Well, I was reading a story about some kind of meat labeling treaty or something discussed at the World Trade Organization (WTO). From what I could gather from the article, the U.S. insists that meat be labeled as to country of origin. This apparently had Mexico and Canada up in arms with chants of fowl play.
U.S. consumers might prefer the raised and slaughtered in the U.S. label rather than say Uruguay or some other meat producing places, like Canada and Mexico. Now as a carnivorous American, I want to know where my meat comes from. I would rather eat locally grass fed beef and cage free “home on the range” chicken and eggs. And I would like to be reasonably confident that the beef, pork and fish I consume do not also come with a broad spectrum of antibiotics, fattened by GMO grains. Of course, we can’t be sure. The irony here is that the U.S. favors labelling meat but does not favor GMO labeling.
As I read more of the article, I did find one point the Canadians made to be amusing and it went like this – because of the integrated nature of the industry, “animals might cross the border multiple times”. Now just how these animals manage to cross back and forth across the border is an intriguing question. They must do it in the stealth of night. I suppose the chickens just fly right over the border undetected. The pigs I guess dig their way across or access heavily traffic tunnels. The cattle, well I don’t know how they do it, but they might disguise themselves as tourists with fake id cards.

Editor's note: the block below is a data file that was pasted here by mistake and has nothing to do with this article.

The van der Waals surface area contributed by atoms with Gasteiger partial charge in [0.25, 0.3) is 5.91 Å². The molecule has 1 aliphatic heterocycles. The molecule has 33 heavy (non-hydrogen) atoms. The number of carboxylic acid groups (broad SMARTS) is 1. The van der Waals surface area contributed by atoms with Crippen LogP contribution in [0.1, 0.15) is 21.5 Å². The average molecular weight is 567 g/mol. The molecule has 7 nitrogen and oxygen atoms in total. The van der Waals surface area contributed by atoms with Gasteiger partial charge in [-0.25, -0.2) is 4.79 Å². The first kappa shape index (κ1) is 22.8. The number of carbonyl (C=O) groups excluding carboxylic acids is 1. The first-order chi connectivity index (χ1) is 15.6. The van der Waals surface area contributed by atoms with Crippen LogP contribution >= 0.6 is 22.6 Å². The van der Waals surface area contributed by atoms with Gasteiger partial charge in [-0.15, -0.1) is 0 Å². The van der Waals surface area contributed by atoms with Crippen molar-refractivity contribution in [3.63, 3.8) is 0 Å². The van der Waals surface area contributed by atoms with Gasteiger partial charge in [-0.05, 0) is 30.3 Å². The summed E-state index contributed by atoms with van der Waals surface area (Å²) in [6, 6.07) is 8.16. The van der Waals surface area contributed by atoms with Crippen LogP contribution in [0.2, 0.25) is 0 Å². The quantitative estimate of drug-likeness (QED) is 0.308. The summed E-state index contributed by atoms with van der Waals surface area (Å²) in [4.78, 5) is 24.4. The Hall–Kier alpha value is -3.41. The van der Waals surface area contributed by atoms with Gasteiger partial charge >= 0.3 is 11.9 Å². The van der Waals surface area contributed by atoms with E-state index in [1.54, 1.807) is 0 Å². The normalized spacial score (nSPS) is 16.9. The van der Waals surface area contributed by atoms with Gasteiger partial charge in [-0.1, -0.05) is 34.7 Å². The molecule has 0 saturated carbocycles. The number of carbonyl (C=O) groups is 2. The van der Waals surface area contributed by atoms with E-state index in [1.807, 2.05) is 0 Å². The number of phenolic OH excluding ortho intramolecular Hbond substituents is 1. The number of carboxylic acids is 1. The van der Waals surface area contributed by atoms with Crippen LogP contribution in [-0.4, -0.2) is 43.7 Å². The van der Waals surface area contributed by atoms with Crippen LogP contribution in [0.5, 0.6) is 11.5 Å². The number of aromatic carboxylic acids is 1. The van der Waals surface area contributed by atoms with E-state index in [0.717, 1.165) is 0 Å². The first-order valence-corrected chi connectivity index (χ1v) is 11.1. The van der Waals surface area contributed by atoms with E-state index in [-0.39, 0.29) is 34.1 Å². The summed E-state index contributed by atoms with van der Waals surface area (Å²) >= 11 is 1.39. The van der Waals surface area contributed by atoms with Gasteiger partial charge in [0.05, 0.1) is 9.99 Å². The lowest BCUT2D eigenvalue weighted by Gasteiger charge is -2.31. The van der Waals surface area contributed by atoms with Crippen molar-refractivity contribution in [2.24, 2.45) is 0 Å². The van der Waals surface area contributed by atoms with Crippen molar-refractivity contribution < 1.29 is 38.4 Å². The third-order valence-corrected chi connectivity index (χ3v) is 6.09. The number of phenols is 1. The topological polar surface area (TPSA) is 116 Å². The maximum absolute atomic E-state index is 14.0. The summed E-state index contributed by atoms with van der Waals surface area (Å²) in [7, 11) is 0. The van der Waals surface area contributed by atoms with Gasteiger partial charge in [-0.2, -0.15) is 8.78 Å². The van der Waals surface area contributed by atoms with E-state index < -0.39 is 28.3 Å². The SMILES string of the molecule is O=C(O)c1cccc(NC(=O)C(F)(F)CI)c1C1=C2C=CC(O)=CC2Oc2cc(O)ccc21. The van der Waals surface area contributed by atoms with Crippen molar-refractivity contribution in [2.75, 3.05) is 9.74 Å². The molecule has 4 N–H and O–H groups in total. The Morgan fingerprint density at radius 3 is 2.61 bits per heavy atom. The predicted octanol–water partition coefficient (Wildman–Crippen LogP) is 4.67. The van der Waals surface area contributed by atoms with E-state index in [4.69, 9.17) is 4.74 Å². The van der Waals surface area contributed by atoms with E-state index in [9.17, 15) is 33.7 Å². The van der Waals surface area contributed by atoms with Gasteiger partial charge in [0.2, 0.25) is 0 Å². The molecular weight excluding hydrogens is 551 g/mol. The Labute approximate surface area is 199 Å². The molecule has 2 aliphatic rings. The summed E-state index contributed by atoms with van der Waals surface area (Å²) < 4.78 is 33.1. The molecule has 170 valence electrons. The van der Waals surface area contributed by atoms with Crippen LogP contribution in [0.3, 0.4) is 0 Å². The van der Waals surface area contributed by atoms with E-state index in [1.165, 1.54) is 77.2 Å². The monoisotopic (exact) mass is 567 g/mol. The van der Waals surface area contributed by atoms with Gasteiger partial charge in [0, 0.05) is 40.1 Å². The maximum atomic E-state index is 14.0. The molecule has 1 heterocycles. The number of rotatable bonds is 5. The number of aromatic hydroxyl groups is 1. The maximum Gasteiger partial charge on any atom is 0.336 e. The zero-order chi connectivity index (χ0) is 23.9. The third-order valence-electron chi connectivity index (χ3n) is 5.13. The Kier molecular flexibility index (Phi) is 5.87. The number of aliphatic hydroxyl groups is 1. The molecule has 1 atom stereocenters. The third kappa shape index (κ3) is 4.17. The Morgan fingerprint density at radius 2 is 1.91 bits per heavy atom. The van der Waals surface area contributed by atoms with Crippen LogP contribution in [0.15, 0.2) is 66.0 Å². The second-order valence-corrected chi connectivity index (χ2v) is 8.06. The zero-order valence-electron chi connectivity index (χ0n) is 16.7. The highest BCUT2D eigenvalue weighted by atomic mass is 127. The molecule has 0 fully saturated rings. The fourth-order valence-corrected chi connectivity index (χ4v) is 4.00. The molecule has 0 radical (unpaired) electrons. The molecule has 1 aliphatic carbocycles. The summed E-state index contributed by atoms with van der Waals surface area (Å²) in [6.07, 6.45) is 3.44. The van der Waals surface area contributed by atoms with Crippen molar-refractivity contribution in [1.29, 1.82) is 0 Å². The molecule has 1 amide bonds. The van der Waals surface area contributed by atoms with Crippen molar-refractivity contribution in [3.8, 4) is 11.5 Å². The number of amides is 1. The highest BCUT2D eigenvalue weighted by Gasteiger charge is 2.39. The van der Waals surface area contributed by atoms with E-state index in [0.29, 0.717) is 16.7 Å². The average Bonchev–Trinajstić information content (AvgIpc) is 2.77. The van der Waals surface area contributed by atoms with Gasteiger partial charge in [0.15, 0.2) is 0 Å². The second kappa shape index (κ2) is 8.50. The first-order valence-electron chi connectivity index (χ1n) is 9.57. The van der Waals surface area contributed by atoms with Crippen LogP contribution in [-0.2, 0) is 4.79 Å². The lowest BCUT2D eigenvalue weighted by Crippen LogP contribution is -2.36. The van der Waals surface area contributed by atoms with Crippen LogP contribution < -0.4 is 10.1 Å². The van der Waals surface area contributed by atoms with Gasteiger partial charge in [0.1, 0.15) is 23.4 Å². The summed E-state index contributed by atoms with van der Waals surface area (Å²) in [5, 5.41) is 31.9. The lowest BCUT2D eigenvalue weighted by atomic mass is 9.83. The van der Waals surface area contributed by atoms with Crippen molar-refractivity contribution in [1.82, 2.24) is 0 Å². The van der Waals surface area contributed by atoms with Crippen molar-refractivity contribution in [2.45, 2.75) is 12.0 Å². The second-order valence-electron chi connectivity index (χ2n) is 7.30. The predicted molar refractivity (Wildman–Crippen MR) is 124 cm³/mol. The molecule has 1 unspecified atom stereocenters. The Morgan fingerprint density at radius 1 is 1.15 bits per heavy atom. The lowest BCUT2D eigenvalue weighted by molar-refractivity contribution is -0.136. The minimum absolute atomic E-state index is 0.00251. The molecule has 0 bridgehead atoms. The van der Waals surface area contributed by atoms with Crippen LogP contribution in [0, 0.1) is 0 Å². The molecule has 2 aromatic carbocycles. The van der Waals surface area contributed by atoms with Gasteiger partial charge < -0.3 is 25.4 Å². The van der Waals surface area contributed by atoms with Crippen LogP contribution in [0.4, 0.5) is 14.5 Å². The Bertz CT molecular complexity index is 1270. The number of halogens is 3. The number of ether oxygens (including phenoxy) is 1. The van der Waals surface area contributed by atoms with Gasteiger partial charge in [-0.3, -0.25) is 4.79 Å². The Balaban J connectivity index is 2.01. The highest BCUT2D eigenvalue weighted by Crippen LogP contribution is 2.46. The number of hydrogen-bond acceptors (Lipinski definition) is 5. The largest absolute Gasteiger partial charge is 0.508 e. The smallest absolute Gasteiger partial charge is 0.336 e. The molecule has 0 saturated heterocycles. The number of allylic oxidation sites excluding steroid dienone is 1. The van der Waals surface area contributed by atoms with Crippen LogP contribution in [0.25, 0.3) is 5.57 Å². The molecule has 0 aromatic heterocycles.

I do remember crossing over to Canada once and was asked if I had any pork, beef or poultry of any kind on my person and I confessed that I had just eaten a chicken club sandwich and was allowed to cross but only after guards inspected my car and documents, apparently on the look out for stray animals looking for safe roaming across the border. I was so afraid that I promised to become a vegetarian during my stay in Canada. They actually may have suspected me of being a cow, I do have a deep voice, and though I am sometimes as messy as a pig, I am not a cow, nor have I ever been.